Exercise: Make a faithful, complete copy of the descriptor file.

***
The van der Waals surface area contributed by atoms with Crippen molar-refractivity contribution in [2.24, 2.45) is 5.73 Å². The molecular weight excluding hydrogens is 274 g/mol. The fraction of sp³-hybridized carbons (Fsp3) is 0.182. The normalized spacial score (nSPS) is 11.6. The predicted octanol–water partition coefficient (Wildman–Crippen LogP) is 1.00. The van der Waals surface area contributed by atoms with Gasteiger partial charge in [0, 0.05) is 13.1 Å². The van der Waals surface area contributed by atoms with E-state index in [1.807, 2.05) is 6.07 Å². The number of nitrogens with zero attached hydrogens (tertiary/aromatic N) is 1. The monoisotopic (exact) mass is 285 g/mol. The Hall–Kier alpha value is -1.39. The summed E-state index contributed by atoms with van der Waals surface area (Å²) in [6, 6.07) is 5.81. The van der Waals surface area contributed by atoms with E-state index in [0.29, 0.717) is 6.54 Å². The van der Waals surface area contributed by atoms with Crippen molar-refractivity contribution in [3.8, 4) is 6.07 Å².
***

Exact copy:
The van der Waals surface area contributed by atoms with Crippen molar-refractivity contribution in [2.24, 2.45) is 5.73 Å². The molecular weight excluding hydrogens is 274 g/mol. The fraction of sp³-hybridized carbons (Fsp3) is 0.182. The normalized spacial score (nSPS) is 11.6. The predicted octanol–water partition coefficient (Wildman–Crippen LogP) is 1.00. The van der Waals surface area contributed by atoms with Gasteiger partial charge in [0, 0.05) is 13.1 Å². The van der Waals surface area contributed by atoms with E-state index in [1.807, 2.05) is 6.07 Å². The number of nitrogens with zero attached hydrogens (tertiary/aromatic N) is 1. The monoisotopic (exact) mass is 285 g/mol. The Hall–Kier alpha value is -1.39. The summed E-state index contributed by atoms with van der Waals surface area (Å²) in [6, 6.07) is 5.81. The van der Waals surface area contributed by atoms with E-state index in [0.29, 0.717) is 6.54 Å². The van der Waals surface area contributed by atoms with Crippen molar-refractivity contribution in [3.8, 4) is 6.07 Å².